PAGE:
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WHY WERE SOLDIERS CALLED `DOUGHBOYS'?

Published: Sunday, Oct. 22 1989 12:00 a.m. MDT

QUESTION: Why were American soldiers in World War I called "doughboys?" - Tom W.

ANSWER: The experts have had a field day with that one, and the first thing you should know is that the name is at least as old as the Civil War, and probably much older. Consider the possibilities:Gen. George Custer's widow wrote a book shortly after the Civil War in which she said the soldiers were called doughboys after the name for the round buttons on infantry uniforms; the buttons got their name from a small round doughnut.

Another explanation is that the word came from "adobe-boy" or "dobie-boy," a term used well before the Civil War for soldiers in the Southwest, perhaps because their uniforms were often spattered with mud. And yet another version is that the word originated during the Peninsular War when some of Lord Wellington's soldiers named a spot Dough Boy Hill because of the pains they took there to make dough for their bread.

About the only explanation not offered is that doughboys were called that because their Army pay left them rolling in dough. Wonder why no one thought of that?

QUESTION: Which did I do - I waked up, I woke up or I awoke? Or is it better to have simply stayed asleep? - Fanny W.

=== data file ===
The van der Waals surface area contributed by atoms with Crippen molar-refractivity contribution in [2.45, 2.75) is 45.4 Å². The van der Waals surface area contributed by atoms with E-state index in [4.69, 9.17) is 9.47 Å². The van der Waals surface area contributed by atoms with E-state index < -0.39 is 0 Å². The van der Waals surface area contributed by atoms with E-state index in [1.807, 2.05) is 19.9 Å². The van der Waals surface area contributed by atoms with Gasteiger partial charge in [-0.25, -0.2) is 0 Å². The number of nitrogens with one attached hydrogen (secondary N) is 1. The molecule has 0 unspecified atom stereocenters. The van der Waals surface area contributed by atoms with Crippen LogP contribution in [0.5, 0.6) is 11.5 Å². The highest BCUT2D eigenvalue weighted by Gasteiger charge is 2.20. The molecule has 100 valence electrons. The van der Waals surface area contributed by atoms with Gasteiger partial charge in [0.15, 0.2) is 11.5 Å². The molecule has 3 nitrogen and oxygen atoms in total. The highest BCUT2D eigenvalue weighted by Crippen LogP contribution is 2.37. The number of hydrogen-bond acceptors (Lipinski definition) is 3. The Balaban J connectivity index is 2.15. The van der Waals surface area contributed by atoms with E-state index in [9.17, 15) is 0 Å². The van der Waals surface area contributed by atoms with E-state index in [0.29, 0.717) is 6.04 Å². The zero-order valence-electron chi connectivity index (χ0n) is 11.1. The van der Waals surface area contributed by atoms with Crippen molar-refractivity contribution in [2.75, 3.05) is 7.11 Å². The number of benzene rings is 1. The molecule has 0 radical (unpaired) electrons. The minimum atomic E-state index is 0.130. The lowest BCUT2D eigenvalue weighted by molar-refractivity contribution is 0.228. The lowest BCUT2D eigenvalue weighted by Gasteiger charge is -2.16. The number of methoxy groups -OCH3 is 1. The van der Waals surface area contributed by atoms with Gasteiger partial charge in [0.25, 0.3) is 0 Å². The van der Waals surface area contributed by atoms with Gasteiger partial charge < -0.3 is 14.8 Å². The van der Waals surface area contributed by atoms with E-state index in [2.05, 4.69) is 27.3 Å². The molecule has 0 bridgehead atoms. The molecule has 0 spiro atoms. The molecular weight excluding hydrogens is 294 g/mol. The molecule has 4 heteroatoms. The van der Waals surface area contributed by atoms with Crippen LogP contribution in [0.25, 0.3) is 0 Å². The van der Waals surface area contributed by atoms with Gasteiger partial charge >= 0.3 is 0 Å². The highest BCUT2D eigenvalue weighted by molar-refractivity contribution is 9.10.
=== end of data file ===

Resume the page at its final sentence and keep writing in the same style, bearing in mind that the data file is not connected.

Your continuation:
ANSWER: Yes. But if you're determined not to sleep, you may use any of the three choices you offered. Bergen Evans has observed of the verb "wake" or "waken" that there are "27 forms for the principal parts of this verb, where ordinarily two forms are enough."

QUESTION: This "writee" is surprised that my newspaper would bow to the usage of "attendee" instead of "attender." And while we're at it, "escapee" is wrong. It should be "escaper." - Lester R.

ANSWER: Ah, sir, you're trying to make sense of English usage. Forget it. Check dictionary definitions of "-ee" and you'll find that, by now, almost anything goes. It would certainly make sense to limit "-ee" endings to recipients of actions - addressee, draftee, appointee, and so on - but the whole nation is against you. Still, you're entitled to flinch if you wish. In that case, I suppose, somebody would call you "flinchee."

HARD QUESTION of the week, from Thomas B.:

"My newspaper had an article about a place where, it said, `houses spot the countryside.' I've heard of houses dotting the countryside, but spotting? Are these houses too big to be mere dots?"

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